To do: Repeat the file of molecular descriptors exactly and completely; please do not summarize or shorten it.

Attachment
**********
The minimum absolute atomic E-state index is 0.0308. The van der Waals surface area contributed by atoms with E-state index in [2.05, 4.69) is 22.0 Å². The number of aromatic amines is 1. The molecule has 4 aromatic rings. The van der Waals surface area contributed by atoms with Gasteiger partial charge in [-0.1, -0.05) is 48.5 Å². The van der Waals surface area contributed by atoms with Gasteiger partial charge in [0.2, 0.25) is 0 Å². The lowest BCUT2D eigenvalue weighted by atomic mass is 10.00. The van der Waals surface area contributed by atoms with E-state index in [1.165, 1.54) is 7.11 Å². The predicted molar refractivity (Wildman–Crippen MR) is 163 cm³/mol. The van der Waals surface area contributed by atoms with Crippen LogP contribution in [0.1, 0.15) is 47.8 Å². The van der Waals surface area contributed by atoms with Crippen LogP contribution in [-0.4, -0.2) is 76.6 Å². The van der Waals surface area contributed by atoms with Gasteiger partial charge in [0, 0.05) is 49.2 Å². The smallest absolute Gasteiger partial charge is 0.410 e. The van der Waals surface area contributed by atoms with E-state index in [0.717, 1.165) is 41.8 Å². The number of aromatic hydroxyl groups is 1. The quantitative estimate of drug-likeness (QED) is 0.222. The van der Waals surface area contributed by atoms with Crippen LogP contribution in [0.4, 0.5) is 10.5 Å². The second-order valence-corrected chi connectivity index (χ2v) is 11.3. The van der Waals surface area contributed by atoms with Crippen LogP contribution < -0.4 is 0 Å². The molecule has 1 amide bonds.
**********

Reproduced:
The minimum absolute atomic E-state index is 0.0308. The van der Waals surface area contributed by atoms with E-state index in [2.05, 4.69) is 22.0 Å². The number of aromatic amines is 1. The molecule has 4 aromatic rings. The van der Waals surface area contributed by atoms with Gasteiger partial charge in [-0.1, -0.05) is 48.5 Å². The van der Waals surface area contributed by atoms with Gasteiger partial charge in [0.2, 0.25) is 0 Å². The lowest BCUT2D eigenvalue weighted by atomic mass is 10.00. The van der Waals surface area contributed by atoms with E-state index in [1.165, 1.54) is 7.11 Å². The predicted molar refractivity (Wildman–Crippen MR) is 163 cm³/mol. The van der Waals surface area contributed by atoms with Crippen LogP contribution in [0.1, 0.15) is 47.8 Å². The van der Waals surface area contributed by atoms with Crippen LogP contribution in [-0.4, -0.2) is 76.6 Å². The van der Waals surface area contributed by atoms with Gasteiger partial charge in [0, 0.05) is 49.2 Å². The smallest absolute Gasteiger partial charge is 0.410 e. The van der Waals surface area contributed by atoms with E-state index in [0.717, 1.165) is 41.8 Å². The number of aromatic hydroxyl groups is 1. The quantitative estimate of drug-likeness (QED) is 0.222. The van der Waals surface area contributed by atoms with Crippen LogP contribution in [0.4, 0.5) is 10.5 Å². The second-order valence-corrected chi connectivity index (χ2v) is 11.3. The van der Waals surface area contributed by atoms with Crippen LogP contribution < -0.4 is 0 Å². The molecule has 1 amide bonds.